Transculturality and the Refugees in Germany (III)

By  Brian Casey McDermott


2.1 Welsch’s Critique of The Traditional Concept of Single Cultures

Welsch goes on further to say how these concepts are not feasible in today’s world. He attests that this is the old way of thinking and that it is fallible and archaic in the way cultures really work. With this concept the main idea is to make everything within the culture even more homogenous while rejecting and resisting other foreign and strange cultures along with different and outside influences. As Welsch mentions, within any given culture there are subcultures and alternative groups that although they may have the same history and language as those around them that their views, ideas, and values are completely different and do not adhere to the perceived norms and homogenous characteristics and regularities. He illustrates how modern societies are heterogeneous and multifaceted within themselves. They are characterized by vertical differences in regards to a society’s alternative scene or an individual’s level of income which determines the type of area they live in, i.e. in a working-quarter or in a well-to-do residential district and describes how such different scenes hardly exhibit any profound similarities. He also talks about horizontal divisions which include such factors as the gender or sexual orientation of the individuals who live within that society. The inner complexity of modern cultures and their heterogeneity are exhibited through such examples. Furthermore he states how the concept of ethnic consolidation and the idea of folk-bound ideologies exhibit political danger and stresses how cultures are not (and were not in the past) ever completely isolated or have been able to avoid contact with any other differing influences and environments. Considering intercultural delimitation he talks about how the goal of complete assimilation and uniformity within one’s own culture can produce feelings of contempt and hatred towards other cultures and anything that is foreign or different from what is considered to be the norm.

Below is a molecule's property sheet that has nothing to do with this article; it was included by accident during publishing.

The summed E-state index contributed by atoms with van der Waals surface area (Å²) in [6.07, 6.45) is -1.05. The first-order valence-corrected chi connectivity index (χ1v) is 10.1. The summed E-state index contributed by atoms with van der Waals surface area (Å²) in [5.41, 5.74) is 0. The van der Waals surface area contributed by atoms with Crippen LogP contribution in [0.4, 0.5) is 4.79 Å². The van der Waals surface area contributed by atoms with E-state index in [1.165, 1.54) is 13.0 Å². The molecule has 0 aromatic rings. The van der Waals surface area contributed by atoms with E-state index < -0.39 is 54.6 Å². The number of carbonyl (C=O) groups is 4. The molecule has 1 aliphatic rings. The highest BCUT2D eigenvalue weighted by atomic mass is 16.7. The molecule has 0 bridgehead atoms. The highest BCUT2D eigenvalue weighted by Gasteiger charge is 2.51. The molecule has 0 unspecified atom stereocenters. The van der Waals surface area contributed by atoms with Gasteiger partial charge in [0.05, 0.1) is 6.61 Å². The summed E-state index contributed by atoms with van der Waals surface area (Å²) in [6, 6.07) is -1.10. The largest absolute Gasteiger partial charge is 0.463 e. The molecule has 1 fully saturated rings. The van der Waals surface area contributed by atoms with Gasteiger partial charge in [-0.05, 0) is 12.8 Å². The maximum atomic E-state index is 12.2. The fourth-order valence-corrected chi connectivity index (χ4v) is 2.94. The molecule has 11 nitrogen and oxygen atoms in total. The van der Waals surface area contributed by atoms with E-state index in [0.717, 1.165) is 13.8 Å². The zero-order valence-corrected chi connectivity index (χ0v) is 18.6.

1 Introduction

2 Traditional Concept of Single Cultures

2.1 Welsch’s Critique of The Traditional Concept of Single Cultures

3 Interculturality and Multiculturality

3.1 Interculturality and Welsch’s Critique

3.2 Multiculturality and Welsch’s Critique

4 Transculturality         

5 Current Situation in Germany

6 Conclusion


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